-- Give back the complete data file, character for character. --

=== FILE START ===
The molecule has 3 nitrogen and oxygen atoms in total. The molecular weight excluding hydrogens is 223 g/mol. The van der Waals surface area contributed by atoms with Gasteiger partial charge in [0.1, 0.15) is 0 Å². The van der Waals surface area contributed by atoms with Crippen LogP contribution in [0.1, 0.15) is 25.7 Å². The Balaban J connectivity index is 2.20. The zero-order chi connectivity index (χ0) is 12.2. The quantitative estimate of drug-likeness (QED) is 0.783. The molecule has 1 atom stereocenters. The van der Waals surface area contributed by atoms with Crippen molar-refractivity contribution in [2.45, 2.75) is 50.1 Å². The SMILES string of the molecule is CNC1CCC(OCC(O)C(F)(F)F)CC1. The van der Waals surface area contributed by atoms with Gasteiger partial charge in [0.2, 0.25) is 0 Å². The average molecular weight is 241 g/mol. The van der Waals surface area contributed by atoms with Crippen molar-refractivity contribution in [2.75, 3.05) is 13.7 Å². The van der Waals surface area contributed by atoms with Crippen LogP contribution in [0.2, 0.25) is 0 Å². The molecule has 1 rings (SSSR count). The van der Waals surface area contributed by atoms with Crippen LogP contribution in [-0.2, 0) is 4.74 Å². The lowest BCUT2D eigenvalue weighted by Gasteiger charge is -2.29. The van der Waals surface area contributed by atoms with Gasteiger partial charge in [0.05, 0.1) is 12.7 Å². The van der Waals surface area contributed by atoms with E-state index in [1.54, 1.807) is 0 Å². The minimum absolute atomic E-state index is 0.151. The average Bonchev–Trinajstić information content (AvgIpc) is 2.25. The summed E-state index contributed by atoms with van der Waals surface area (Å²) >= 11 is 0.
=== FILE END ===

The molecule has 3 nitrogen and oxygen atoms in total. The molecular weight excluding hydrogens is 223 g/mol. The van der Waals surface area contributed by atoms with Gasteiger partial charge in [0.1, 0.15) is 0 Å². The van der Waals surface area contributed by atoms with Crippen LogP contribution in [0.1, 0.15) is 25.7 Å². The Balaban J connectivity index is 2.20. The zero-order chi connectivity index (χ0) is 12.2. The quantitative estimate of drug-likeness (QED) is 0.783. The molecule has 1 atom stereocenters. The van der Waals surface area contributed by atoms with Crippen molar-refractivity contribution in [2.45, 2.75) is 50.1 Å². The SMILES string of the molecule is CNC1CCC(OCC(O)C(F)(F)F)CC1. The van der Waals surface area contributed by atoms with Gasteiger partial charge in [0.2, 0.25) is 0 Å². The average molecular weight is 241 g/mol. The van der Waals surface area contributed by atoms with Crippen molar-refractivity contribution in [2.75, 3.05) is 13.7 Å². The van der Waals surface area contributed by atoms with Crippen LogP contribution in [0.2, 0.25) is 0 Å². The molecule has 1 rings (SSSR count). The van der Waals surface area contributed by atoms with Crippen LogP contribution in [-0.2, 0) is 4.74 Å². The lowest BCUT2D eigenvalue weighted by Gasteiger charge is -2.29. The van der Waals surface area contributed by atoms with Gasteiger partial charge in [0.05, 0.1) is 12.7 Å². The van der Waals surface area contributed by atoms with E-state index in [1.54, 1.807) is 0 Å². The minimum absolute atomic E-state index is 0.151. The average Bonchev–Trinajstić information content (AvgIpc) is 2.25. The summed E-state index contributed by atoms with van der Waals surface area (Å²) >= 11 is 0.